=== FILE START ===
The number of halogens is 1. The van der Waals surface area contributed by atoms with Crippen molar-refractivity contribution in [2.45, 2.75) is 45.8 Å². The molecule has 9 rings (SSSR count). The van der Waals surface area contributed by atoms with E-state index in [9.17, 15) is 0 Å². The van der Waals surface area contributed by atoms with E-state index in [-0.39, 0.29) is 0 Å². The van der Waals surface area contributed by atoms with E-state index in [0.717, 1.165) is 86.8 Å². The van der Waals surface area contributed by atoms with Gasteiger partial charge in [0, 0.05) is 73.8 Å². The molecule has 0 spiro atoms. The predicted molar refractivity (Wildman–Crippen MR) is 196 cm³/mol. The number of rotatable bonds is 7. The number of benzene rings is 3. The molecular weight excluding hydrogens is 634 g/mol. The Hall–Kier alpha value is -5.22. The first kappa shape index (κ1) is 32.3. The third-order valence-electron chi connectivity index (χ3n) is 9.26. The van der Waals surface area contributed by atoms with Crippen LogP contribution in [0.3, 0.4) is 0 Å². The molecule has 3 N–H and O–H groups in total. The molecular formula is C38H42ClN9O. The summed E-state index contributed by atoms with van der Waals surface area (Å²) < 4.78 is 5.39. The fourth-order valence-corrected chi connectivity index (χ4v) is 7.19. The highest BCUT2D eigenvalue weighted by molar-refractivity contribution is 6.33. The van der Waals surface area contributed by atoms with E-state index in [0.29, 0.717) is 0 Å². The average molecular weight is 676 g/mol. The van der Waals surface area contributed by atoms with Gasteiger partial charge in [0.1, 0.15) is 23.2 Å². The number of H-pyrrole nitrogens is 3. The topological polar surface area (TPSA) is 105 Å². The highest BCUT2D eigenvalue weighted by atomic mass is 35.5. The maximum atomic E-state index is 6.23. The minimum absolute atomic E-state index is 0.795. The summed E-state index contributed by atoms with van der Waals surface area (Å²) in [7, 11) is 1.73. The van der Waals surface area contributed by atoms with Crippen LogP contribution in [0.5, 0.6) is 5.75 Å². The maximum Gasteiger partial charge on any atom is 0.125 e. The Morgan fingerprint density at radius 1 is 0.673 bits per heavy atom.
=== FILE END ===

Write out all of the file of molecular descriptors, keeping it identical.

The number of halogens is 1. The van der Waals surface area contributed by atoms with Crippen molar-refractivity contribution in [2.45, 2.75) is 45.8 Å². The molecule has 9 rings (SSSR count). The van der Waals surface area contributed by atoms with E-state index in [9.17, 15) is 0 Å². The van der Waals surface area contributed by atoms with E-state index in [-0.39, 0.29) is 0 Å². The van der Waals surface area contributed by atoms with E-state index in [0.717, 1.165) is 86.8 Å². The van der Waals surface area contributed by atoms with Gasteiger partial charge in [0, 0.05) is 73.8 Å². The molecule has 0 spiro atoms. The predicted molar refractivity (Wildman–Crippen MR) is 196 cm³/mol. The number of rotatable bonds is 7. The number of benzene rings is 3. The molecular weight excluding hydrogens is 634 g/mol. The Hall–Kier alpha value is -5.22. The first kappa shape index (κ1) is 32.3. The third-order valence-electron chi connectivity index (χ3n) is 9.26. The van der Waals surface area contributed by atoms with Crippen LogP contribution in [0.3, 0.4) is 0 Å². The molecule has 3 N–H and O–H groups in total. The molecular formula is C38H42ClN9O. The summed E-state index contributed by atoms with van der Waals surface area (Å²) < 4.78 is 5.39. The fourth-order valence-corrected chi connectivity index (χ4v) is 7.19. The highest BCUT2D eigenvalue weighted by molar-refractivity contribution is 6.33. The van der Waals surface area contributed by atoms with E-state index in [0.29, 0.717) is 0 Å². The average molecular weight is 676 g/mol. The van der Waals surface area contributed by atoms with Gasteiger partial charge in [0.1, 0.15) is 23.2 Å². The number of H-pyrrole nitrogens is 3. The topological polar surface area (TPSA) is 105 Å². The highest BCUT2D eigenvalue weighted by atomic mass is 35.5. The maximum atomic E-state index is 6.23. The minimum absolute atomic E-state index is 0.795. The summed E-state index contributed by atoms with van der Waals surface area (Å²) in [7, 11) is 1.73. The van der Waals surface area contributed by atoms with Crippen LogP contribution in [0.5, 0.6) is 5.75 Å². The maximum Gasteiger partial charge on any atom is 0.125 e. The Morgan fingerprint density at radius 1 is 0.673 bits per heavy atom.